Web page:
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Appalachian Power, Wheeling Power file request in West Virginia to make environmental improvements

December 23, 2020

CHARLESTON, W.Va. – Appalachian Power, along with Wheeling Power, today requested permission to make upgrades and recover costs associated with meeting recently revised environmental regulations at the John Amos, Mountaineer and Mitchell plants in West Virginia. These rules apply to the ash handling and wastewater discharge systems at the facilities.

The company requested Certificates of Public Convenience and Necessity to perform work at the three plants, and rates to begin recovery of the costs associated with those environmental improvements, in a filing with the Public Service Commission (PSC) of West Virginia. If approved by the Commission, residential customers using 1,000 kWh/month would see a 41-cent monthly increase beginning in September 2021.

The total investment at the three plants is approximately $384 million.

“This investment in our existing coal plants is all about balance,” said Chris Beam, Appalachian Power president and COO. “While we are planning investments in renewables in both Virginia and West Virginia, consistent with state legislation, we also need to invest in these plants because they will continue to play an important role in maintaining affordability and reliability for our customers.”  

Today’s filing is the first step in obtaining the regulatory approvals necessary to implement the compliance plans the company filed last month with the U.S. Environmental Protection Agency to meet its Coal Combustion Residuals (CCR) and Effluent Limitation Guidelines (ELG) rules.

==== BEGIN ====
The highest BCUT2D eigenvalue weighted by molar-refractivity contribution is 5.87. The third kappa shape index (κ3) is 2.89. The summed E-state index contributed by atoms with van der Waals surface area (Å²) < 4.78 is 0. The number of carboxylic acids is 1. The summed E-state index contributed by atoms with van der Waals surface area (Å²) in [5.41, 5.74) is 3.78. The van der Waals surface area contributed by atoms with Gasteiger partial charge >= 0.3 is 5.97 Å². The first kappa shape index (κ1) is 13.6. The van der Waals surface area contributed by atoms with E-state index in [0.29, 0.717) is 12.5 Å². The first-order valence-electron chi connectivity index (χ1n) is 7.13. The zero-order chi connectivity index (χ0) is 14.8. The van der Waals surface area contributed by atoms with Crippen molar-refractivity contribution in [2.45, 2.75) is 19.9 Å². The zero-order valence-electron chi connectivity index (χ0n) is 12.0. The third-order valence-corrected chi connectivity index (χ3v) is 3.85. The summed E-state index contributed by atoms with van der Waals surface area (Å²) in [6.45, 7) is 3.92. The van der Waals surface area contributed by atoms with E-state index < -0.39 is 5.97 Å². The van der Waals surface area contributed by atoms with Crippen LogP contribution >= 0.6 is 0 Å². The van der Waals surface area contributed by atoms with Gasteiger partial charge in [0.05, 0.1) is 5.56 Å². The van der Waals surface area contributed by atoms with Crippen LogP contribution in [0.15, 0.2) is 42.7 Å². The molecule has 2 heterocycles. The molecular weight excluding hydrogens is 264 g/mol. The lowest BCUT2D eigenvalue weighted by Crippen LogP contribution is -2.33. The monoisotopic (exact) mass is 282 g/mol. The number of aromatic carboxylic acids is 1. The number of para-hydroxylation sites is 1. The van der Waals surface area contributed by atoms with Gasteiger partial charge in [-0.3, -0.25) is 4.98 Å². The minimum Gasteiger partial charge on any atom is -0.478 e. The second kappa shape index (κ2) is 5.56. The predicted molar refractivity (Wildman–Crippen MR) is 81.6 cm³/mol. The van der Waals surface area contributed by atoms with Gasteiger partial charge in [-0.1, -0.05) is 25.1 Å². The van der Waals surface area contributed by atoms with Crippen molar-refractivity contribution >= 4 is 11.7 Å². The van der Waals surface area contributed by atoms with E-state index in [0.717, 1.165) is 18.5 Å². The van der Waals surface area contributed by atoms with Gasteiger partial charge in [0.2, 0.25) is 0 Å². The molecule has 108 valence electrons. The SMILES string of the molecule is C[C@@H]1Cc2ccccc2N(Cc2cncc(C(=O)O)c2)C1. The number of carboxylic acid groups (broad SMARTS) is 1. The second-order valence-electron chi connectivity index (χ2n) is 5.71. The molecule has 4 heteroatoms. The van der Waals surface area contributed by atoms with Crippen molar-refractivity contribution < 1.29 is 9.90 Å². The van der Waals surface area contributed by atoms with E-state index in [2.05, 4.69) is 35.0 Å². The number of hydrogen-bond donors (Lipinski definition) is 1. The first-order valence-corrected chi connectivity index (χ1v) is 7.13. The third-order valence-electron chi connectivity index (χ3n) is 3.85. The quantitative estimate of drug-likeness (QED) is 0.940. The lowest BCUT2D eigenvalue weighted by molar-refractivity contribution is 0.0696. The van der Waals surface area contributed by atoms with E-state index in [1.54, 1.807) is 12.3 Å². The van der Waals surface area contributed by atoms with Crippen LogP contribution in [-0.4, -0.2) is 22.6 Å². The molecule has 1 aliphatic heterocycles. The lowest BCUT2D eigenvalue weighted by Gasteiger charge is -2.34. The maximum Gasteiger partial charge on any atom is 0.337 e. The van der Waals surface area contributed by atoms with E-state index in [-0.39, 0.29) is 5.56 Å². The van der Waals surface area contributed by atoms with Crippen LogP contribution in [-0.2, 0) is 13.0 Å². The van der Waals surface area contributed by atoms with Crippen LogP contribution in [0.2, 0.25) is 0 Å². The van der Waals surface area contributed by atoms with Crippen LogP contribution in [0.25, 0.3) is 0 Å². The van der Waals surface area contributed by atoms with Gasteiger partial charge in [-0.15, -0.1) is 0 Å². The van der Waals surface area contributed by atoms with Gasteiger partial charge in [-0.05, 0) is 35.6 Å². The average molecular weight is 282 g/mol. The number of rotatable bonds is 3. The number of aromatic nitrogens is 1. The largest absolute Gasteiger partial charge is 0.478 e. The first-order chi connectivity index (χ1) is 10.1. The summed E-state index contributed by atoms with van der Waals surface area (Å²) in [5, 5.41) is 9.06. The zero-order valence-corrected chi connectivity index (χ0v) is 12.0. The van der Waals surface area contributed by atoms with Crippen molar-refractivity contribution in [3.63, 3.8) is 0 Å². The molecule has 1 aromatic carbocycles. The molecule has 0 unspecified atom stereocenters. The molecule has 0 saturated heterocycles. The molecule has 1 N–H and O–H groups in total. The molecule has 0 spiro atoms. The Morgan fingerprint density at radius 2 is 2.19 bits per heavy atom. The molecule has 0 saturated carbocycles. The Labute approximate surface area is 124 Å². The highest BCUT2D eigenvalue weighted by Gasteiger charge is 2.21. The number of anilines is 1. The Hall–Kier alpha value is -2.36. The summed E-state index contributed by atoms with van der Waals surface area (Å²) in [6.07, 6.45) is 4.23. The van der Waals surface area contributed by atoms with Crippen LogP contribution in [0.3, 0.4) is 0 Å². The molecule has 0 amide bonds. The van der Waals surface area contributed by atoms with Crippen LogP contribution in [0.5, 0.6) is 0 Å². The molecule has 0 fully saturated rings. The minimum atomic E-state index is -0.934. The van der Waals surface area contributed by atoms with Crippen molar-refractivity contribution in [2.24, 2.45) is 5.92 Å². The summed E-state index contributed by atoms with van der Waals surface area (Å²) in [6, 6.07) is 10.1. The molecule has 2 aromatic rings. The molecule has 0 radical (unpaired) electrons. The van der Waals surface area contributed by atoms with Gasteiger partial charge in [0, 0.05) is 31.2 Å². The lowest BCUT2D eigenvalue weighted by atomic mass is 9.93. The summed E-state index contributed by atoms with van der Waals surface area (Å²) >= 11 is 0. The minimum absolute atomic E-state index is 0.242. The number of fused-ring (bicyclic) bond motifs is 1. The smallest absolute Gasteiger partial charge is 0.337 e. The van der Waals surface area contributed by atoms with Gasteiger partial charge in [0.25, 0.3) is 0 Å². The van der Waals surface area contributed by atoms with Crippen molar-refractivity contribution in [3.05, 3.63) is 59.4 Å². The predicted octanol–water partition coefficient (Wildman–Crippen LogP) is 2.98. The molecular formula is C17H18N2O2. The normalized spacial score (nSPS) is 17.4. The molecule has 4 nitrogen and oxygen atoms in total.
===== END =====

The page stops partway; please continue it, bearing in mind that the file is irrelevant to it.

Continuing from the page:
“For each plant, we analyzed the most cost effective way to meet customers’ energy needs,” Beam said. “We looked at the level of investment needed to comply with the rules, remaining operating life of the plant and potential future compliance costs.”

The company’s request includes upgrades to bottom ash handling systems and wastewater treatment facilities to comply with the CCR rule and the ELG rule at each plant, which would allow these plants to continue to operate through 2040. Existing ash ponds at the plants will close and the ash will be moved to regulated landfills. The company’s filing includes an additional alternative for the Mitchell Plant in Moundsville, which would allow it to continue operating through 2028.

“Whether or not the decision is made to retire the Mitchell Plant in 2028, it’s important to recognize how important Mitchell Plant and our employees there have been to the Moundsville community since the plant first opened in 1971,” Beam said. “We will continue to be an important part of the community.”

Appalachian Power, along with Wheeling Power, today also submitted Integrated Resource Plans (IRP’s) to the PSC, which provide a 10-year forecast of energy requirements and how the company plans to meet those requirements. The company’s plan for meeting capacity obligations includes continued operation of existing generation facilities. To meet compliance requirements of the Virginia Clean Economy Act in its Virginia jurisdiction, the plan also includes adding 200 MW of solar and 600 MW of wind resources by 2030. The company submits an IRP to the PSC every five years according to state statute.

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